SVG vs PNG Uber Architects

Add PNG Fallbacks for SVG Files without JavaScript

Last week I put the finishing touches on a new website for Uber Architects.

I wanted to use SVG files for the images, because vector graphics provide crisp lines at any size. This makes them a perfect candidate for high-density displays.

When we zoom in on the Uber Architects logo, you can see the difference in the crisp SVG on the left, and the pixelated PNG on the right.

SVG files vs PNG files Comparison

The Problem with SVG Files

Unfortunately, vector graphics are only supported by modern web browsers, and won’t render in IE 8 or earlier.

I spent a couple hours flipping through articles and trying to hack together CSS solutions myself with little luck. I thought I could make it work by stacking the imageI found a few ways to get around this using JavaScript, but I felt there had to be another option.

The Invisible Linear Gradient

Nested away in a comment thread I found a promising CSS solution by Pau Giner. Rendering a background image, and then using a transparent linear gradient to overlay the SVG.

The idea is simple: browsers capable of using CSS gradients are modern enough to support SVG rendering. So, if we use a background image that is composed of two layers, one being the SVG and the other being a gradient, only those browsers capable of understanding the gradient syntax will try to display the SVG.

Here is the CSS for the logo on our website.

.uxa-logo {
/*Renders a png background image*/
background: transparent url(../img/uber-architects-logo.png) center center no-repeat;

/*Modern browser supporting linear gradients will render an svg over the png*/
background-image: -webkit-linear-gradient(transparent, transparent), url(../img/uber-architects-logo.svg);
background-image: -moz-linear-gradient(transparent, transparent), url(../img/uber-architects-logo.svg);
background-image: linear-gradient(transparent, transparent), url(../img/uber-architects-logo.svg);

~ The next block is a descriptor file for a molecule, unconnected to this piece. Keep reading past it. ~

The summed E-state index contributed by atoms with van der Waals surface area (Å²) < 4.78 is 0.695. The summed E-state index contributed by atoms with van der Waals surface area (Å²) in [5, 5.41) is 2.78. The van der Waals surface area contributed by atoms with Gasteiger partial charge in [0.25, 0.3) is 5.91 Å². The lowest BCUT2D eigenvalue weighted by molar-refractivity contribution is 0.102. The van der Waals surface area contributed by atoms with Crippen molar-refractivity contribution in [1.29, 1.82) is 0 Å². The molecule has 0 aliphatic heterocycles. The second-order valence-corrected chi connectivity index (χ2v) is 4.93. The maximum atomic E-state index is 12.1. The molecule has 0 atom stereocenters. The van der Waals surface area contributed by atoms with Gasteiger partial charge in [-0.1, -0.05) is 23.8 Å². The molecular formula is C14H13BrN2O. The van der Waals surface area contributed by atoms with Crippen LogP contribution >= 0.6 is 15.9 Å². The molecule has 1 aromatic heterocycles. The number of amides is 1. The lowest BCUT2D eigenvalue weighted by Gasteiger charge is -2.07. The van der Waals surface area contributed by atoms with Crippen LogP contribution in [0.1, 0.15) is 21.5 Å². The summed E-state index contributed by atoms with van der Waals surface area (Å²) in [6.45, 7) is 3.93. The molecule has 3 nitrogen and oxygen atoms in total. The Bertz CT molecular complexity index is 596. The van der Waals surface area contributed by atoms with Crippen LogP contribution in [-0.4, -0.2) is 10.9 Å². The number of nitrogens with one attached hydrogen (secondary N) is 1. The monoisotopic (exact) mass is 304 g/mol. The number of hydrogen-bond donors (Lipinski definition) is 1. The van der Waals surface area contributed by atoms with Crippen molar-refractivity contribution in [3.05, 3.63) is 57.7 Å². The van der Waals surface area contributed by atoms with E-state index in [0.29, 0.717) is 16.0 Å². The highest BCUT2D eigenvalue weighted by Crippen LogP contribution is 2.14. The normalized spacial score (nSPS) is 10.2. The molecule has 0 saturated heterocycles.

background-size: 100% 100%;
height: 50px;
width: 50px;
}

This has worked perfectly in every older browser I’ve tested. The SVG is served in newer browsers, while older ones are served the PNG.

 

 

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  • Matt

    Great, solution – I’ve tested it in browser stack for android 2.2 and it works as expected – the png fall back renders rather than the svg. Is there a need to declare other vendor prefixes (-o, -m)?

  • Erwin

    Hi. Seems a bit hacky. Since linear-gradient has about the same support matrix as multiple background images in browsers, why not simply use “background-image: none, url(image.svg);”? Then eveything that does not support multiple background images will fall back to the png.

  • Tim

    I just checked on my G2X running Android 2.2 and it looks great!

    • http://samrsolomon.com/ Sam Solomon

      Glad to hear it Tim! I still use this solution when building sites. It is a little hacky, but it gets the job done.

  • http://www.facebook.com/davmillar David Millar

    I’m not sure if transparent gradients require much (if any) calculation time on the browser’s part, but I’ve seen others use a similar technique using rgba(0,0,0,0) along with the SVG image, assuming only browsers that understand RGBA will use the SVG. Still doesn’t fix the Android issue, but may be a less resource0heavy way of doing this trick anyway.

  • Igor Aleksic

    For IE6-8 or 9 i think we could implement CSS3PIE for rendering gradients and etc if that solves a problem, but for android that are older than 3 and cant render svg’s we can use canvas. So just using javascript to convert SVG to Canvas will be fine for the older ones.

  • Ben Frain

    Hi, IE 9 supports SVG but not gradients so that may be something to be aware of. I wouldn’t lose any sleep over it but may be worth pointing out.

    There’s also support for gradients in Android 2.0 – 2.3 (but no SVG support) so that could be an issue too?

    • http://samrsolomon.com/ Sam Solomon

      This didn’t have any issues in IE9 when I tested it.

      I have seen others say variants of this method have problems in Android 2.x, but haven’t been able to test it. If anyone reading this post has an older Android phone please let us know if it works.

      Thanks for the comment Ben!